Neutrophils represent up to 70% of all leukocytes in the blood stream (in humans there are approximately 4.4 million neutrophils / millilitre of blood) and are distinguished by their irregular multi-lobed nucleus and indistinct granular appearance. They are 10-12µm and circulate in the blood for minutes to hours (average 6-8 hours) and lasting for 1-2 days in tissue. Although the most abundant leukocyte in the blood, the vast majority of neutrophils are found in the bone marrow (5x more) mostly as functionally immature precursor cells, although this varies between species with mice having a large pool of functional neutrophils in their bone marrow. Neutrophils play a key role during bacterial infections and have both phagocytic and killing actions.
Neutrophils are called heterophils in birds, reptiles and some mammals.
Three types of granules are present in neutrophils:
- Primary granules (azurophilic) are present in all granulocytes and contain myeloperoxidase which creates anti-bacterial compounds, acid hydrolases and defensins.
- Secondary granules (specific) are the most numerous type and contain complement activators and enzymes e.g. collagenases.
- Finally tertiary granules are either phosphatases or metalloproteinases with the later aiding movement through connective tissue.
Neutrophils are extremely motile and express a number of adhesion molecules on their surface which allows them to attach to the walls of capillaries.
Selection molecules expressed on the surface of neutrophil bind to receptors on the capillary endothelium causing a loose attachment. This allows the neutrophil to “roll” along the surface of capillaries. Stimulation by chemokines causes further attachment between the neutrophils intergrin molecules and associated receptors on the endothelium. Finally signalling molecules or cytokines such as tumour necrosis factor alpha (TNF-α) and interleukin 1 (IL-1) cause the expression of inter-cellular adhesion molecule 1 (ICAM-1) and vascular cell adhesion molecule 1 (VCAM-1) on the enothelium enabling the neutrophils to form a firm attachment through the β2 integrin adhesion molecules (in particular LFA-1).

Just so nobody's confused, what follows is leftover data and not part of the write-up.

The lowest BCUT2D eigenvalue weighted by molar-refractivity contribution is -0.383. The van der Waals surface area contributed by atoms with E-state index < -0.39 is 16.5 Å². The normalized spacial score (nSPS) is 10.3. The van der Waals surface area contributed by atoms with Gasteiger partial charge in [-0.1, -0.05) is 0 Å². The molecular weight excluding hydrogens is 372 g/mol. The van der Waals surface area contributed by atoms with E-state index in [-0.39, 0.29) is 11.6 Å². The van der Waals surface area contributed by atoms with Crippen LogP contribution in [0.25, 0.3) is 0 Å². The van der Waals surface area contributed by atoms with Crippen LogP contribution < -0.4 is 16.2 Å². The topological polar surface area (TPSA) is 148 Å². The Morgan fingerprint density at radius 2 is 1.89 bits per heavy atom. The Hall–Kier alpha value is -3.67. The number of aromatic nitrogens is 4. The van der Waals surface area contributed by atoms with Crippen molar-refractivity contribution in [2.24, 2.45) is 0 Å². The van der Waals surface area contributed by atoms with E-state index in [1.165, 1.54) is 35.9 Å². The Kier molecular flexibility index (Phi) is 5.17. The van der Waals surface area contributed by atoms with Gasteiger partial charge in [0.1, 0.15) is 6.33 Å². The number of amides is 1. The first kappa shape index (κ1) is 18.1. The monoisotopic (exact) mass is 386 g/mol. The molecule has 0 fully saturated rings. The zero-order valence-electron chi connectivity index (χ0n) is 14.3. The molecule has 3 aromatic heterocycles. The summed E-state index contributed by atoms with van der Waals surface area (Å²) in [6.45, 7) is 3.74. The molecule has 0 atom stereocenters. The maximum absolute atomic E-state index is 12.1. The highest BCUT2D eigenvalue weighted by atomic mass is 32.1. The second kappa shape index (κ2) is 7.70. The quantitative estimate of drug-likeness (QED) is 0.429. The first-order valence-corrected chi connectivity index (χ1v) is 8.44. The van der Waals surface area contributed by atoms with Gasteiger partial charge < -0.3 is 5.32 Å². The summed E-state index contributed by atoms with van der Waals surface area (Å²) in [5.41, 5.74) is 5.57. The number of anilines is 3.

The neutrophil then exhibits amoeboid movement and can pass through holes in the capillary wall that are smaller than themselves (diapedesis). This is achieved by extending a small part of the cell (a pseudopodium) through the capillary; the neutrophil's cytoplasm and contents then passes through. This process is assisted by the release of histamine and other vasodilators by other inflammatory cells.
Once within the tissue, neutrophils respond to chemotactic substances such as cytokines or bacterial products which attract the neutrophil to the area of damage/ infection. This process is called chemotaxis (see below for a link to a video of this process). Once neutrophils have entered tissue they do not return to the blood stream but instead undergo cell death (see below) .
Neutrophils are the first inflammatory cells to enter damaged tissue from the blood after tissue damage has being caused. They are the predominant cell 4 - 6 hours after the beginning of an inflammatory reaction; at 12 hours there are also substantial numbers of macrophages and at 24 hours there are equal numbers of neutrophils and macrophages.
The main role of the neutrophil is to engulf and destroy foreign material through phagocytosis. They uptake this material via endocytosis and this surrounds the material in the neutrophil membrane forming a phagosome. Lysosomes inside the neutrophil then fuse with the phagosome and release their contents degrading the foreign material. Phagocytosing material shortens the lifespan of the neutrophil due to the build up of toxins both from the degraded bacteria etc. and also from its own lysosomes contents. Most neutrophils undergo programmed cell death after phagocytosing 5-25 bacteria (see below)
Neutrophils do not always destroy engulfed particles and may instead transport them to local lymph nodes to be dealt with by other host defence mechanisms. This means that acute inflammation in tissue can be accompanied by an acute inflammation in the lymph nodes.